Shatterproof: Anonymous

SHATTERPROOF

“What’s going on?” D asks, glancing from road to me, then back to road. I’m leaned over in the passenger seat, gripping the cane he’d carried from this morning’s rehearsal, doing my best to stare out the window. But I can feel his eyes.

I want him to know, but I’m afraid to speak. I’ve found that I can’t trust my masculinity with my emotions. I’d rather have him draw the shade to my soul and peek in, without needing me to excavate the bricks and boundaries I’ve worked so hard to lay. This façade is strangely handsome, I know, but there’s so much inside that no one ever sees. And today, I feel my foundation shaking.

“I don’t know.” I lie and let my mind wander as I wait for him to call my bluff. Squint at the gray-hazed palm trees crawling past us in LA rush hour. If I do it right, they morph the same way as the Bradford Pears that line the road outside my parent’s house in St. Louis. Riding back from school with Amma, I’d try to make them blur and stretch as far as I could.

It was the task I took up to distract myself from her questions, to avoid accidentally finding myself vulnerable in front of her. “How was your day?” “Fine.” “What did you do?” “Stuff.” The call and response never changed as green-brown blurred and focused like the projections of an eye exam.

Except once.

“How was your day?” “Fine.” “What did you do?” “I tried to slit my wrist last night.” My eyes kept their soft-focus on the treetops as fear burned the tips of my ears and threatened the muscles in my jaw. I hadn’t wanted to tell her, but my 8th grade principal had given me no choice. My “friends” had told him by lunch, and by sixth period, I was in his office, watching his Adam’s apple bounce in his throat as he chewed the words with yellowed crowns and llama tongue. “You’ll need to tell your parents. I’m going to call home at 7.”

My face was hot. Home. This word that was supposed to give comfort struck rigid like a taunt. Maybe he could see through me—through my fitted jacket and scratchy plaid skirt—maybe he could read my mind through my eyes like a Buffy villain; maybe he knew that I’d never been home. Maybe he could tell that I had learned to dress this flesh in pink and pearls the way my family strung Christmas lights each winter—self-conscious performances. Empty rituals to keep the neighbors happily believing that our insides matched the exterior. I watched him only from angles, just in case.

Amma didn’t speak. For the remaining three blocks, as the trees swirled into sky, into brick, into muck, I held the ache firmly in my throat. Door popped open; slammed shut; keys scratched each other and lock; strip of light seeped from beneath kitchen door, and I watched it in silence.

“Talk to me, Thambz.” D tries again. My mouth opens despite contrary instruction, and air pushes through.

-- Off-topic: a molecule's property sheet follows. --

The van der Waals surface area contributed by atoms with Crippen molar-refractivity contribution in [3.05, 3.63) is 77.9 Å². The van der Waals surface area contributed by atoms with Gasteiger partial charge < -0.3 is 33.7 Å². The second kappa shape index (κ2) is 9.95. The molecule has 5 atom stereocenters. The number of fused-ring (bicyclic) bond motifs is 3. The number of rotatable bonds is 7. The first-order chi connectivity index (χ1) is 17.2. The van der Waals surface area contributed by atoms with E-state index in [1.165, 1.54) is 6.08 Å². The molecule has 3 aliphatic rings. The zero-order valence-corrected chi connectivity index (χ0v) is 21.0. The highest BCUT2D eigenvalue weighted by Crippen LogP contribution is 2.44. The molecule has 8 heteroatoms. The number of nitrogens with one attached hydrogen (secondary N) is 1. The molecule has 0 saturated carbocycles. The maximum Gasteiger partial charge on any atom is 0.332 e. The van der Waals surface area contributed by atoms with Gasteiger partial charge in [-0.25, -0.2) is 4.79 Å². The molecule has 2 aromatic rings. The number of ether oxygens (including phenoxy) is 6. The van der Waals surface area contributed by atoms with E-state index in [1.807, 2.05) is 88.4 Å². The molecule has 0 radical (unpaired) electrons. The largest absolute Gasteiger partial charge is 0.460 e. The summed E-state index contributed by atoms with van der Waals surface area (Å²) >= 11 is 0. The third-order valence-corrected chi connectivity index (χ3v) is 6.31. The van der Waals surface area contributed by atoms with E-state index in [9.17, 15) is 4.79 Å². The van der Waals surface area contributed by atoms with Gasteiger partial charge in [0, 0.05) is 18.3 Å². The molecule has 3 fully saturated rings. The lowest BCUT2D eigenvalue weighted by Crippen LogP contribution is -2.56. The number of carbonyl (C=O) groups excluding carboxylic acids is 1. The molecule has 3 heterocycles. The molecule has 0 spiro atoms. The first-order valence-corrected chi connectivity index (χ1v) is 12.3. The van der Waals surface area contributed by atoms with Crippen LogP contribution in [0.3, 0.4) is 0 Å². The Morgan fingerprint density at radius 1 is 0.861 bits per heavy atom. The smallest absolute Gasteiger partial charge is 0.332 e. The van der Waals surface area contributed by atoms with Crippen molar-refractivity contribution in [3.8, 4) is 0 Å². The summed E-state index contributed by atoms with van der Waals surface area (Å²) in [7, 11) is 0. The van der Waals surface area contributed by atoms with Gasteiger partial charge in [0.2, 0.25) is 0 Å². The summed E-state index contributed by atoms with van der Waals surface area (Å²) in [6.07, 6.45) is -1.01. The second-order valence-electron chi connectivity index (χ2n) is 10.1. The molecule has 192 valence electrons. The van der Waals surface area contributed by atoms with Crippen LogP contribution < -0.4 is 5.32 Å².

“I’ve just been feeling sad.” I confess. As the words come, I try to divorce myself from their truth.

I refuse to turn towards him, instead dropping my eyes to my thumb, which moves along the cold brass contours of the horse-head cane. Its teeth catch the orange light of the setting sun, summoning its features into familiarity. I’ve seen this face before in a memory. In a hallucination.

Two years prior, locked in a room without shoelaces, or belt, I had seen this face. Outside, there were nurses, pills, and a humming TV set. Beyond that were lanyards of fake evergreen and fat colored lights lacing the corridor; they began at a slab of windowless steel that could be opened only from the outside, and ended at double-glass doors that swung out to the sharp winter air.

I’d seen it there, inside the glass doors, inside the slab of steel, inside the belt-less, shoelace-less room as I lay awake again, praying for sleep or death to find me. Over on the tray by the shatterproof window, I had seen it rise from a rag, dripping with blood from its severed neck, eyes bulging as it turned to ravage the strange woman in the bed next to mine. I knew it wasn’t real, but I wanted to believe my eyes. And I hoped that when it was through with her, it would come for me.

The night before that, I had laid awake in my parents’ house, witnessing evening turn to night, turn to morning again, haunted by a different set of images. A body hanging limp from the ceiling fan; one floating facedown in the tub; corpses sprawled and pale—pills scattered—blood pooling on the beige carpet. The bodies were mine—all of them. “Home” for only two nights, and I felt a stranger more than ever before, wanting my family to know me, and fearing that they would rather not see the truth.

“Can I tell you my theory?” D asks, exiting from freeway to downtown street. When I don’t respond, he continues, “I think this is about your move. New job, new apartment—you just need to get settled in. You know, creating a home space is a big deal. People don’t always realize—”

“I feel so alone.” I tell him, looking out the window again, pressing my tongue against the ridge of my tooth to keep the tears from falling. “I feel like I can’t do it anymore.”

“It’s alright, Thambi, I gotchu.”

“I just can’t do it in this body. I feel trapped…I want to be strong. I want to be brave and giving, and I want to do right by my family, but I feel trapped in my own body. And I don’t know if I can free myself. I can’t afford for my parents to need me and refuse to see me.”

As the car slows in front of our destination, I still can’t face him. I want to tell him that I’m not ready to say goodbye. That I’m not ready to lose my family but that I can’t keep living in this skin. That I want to slice it open sometimes because I feel so trapped inside. That I fight myself to keep living and breathing and moving every day. That I’m tired of fighting and that I feel like giving up.

But instead I press my lips together, puff up my chest, and dry my eyes.